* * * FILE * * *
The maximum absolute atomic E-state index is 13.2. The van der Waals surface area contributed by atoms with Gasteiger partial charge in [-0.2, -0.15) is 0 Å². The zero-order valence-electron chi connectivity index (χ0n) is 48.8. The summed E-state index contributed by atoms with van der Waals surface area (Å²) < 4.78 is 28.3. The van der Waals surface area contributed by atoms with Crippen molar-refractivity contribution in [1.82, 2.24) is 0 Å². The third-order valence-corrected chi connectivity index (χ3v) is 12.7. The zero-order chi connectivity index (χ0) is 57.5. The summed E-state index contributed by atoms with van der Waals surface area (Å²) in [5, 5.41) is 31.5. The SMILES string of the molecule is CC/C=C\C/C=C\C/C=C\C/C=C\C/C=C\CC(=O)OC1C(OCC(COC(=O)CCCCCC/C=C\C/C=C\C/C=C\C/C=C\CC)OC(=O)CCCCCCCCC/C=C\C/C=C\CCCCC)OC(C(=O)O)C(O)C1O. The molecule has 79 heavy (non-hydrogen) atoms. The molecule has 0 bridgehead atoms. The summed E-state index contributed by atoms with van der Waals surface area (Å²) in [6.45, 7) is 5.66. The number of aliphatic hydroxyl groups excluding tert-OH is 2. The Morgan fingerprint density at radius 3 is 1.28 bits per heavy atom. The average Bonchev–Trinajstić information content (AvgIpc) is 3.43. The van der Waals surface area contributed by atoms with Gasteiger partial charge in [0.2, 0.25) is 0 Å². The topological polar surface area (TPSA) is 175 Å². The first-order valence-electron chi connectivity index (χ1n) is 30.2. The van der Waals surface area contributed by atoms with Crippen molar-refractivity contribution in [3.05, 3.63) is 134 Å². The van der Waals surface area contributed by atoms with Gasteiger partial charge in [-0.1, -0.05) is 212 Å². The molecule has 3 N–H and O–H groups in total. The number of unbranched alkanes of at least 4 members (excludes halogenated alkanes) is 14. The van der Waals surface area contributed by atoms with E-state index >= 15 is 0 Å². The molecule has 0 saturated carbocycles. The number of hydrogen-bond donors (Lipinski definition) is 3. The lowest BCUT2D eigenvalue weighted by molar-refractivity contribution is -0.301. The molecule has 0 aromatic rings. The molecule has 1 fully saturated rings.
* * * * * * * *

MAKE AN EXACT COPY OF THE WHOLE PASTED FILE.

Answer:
The maximum absolute atomic E-state index is 13.2. The van der Waals surface area contributed by atoms with Gasteiger partial charge in [-0.2, -0.15) is 0 Å². The zero-order valence-electron chi connectivity index (χ0n) is 48.8. The summed E-state index contributed by atoms with van der Waals surface area (Å²) < 4.78 is 28.3. The van der Waals surface area contributed by atoms with Crippen molar-refractivity contribution in [1.82, 2.24) is 0 Å². The third-order valence-corrected chi connectivity index (χ3v) is 12.7. The zero-order chi connectivity index (χ0) is 57.5. The summed E-state index contributed by atoms with van der Waals surface area (Å²) in [5, 5.41) is 31.5. The SMILES string of the molecule is CC/C=C\C/C=C\C/C=C\C/C=C\C/C=C\CC(=O)OC1C(OCC(COC(=O)CCCCCC/C=C\C/C=C\C/C=C\C/C=C\CC)OC(=O)CCCCCCCCC/C=C\C/C=C\CCCCC)OC(C(=O)O)C(O)C1O. The molecule has 79 heavy (non-hydrogen) atoms. The molecule has 0 bridgehead atoms. The summed E-state index contributed by atoms with van der Waals surface area (Å²) in [6.45, 7) is 5.66. The number of aliphatic hydroxyl groups excluding tert-OH is 2. The Morgan fingerprint density at radius 3 is 1.28 bits per heavy atom. The average Bonchev–Trinajstić information content (AvgIpc) is 3.43. The van der Waals surface area contributed by atoms with Gasteiger partial charge in [0.2, 0.25) is 0 Å². The topological polar surface area (TPSA) is 175 Å². The first-order valence-electron chi connectivity index (χ1n) is 30.2. The van der Waals surface area contributed by atoms with Crippen molar-refractivity contribution in [3.05, 3.63) is 134 Å². The van der Waals surface area contributed by atoms with Gasteiger partial charge in [-0.1, -0.05) is 212 Å². The molecule has 3 N–H and O–H groups in total. The number of unbranched alkanes of at least 4 members (excludes halogenated alkanes) is 14. The van der Waals surface area contributed by atoms with E-state index >= 15 is 0 Å². The molecule has 0 saturated carbocycles. The number of hydrogen-bond donors (Lipinski definition) is 3. The lowest BCUT2D eigenvalue weighted by molar-refractivity contribution is -0.301. The molecule has 0 aromatic rings. The molecule has 1 fully saturated rings.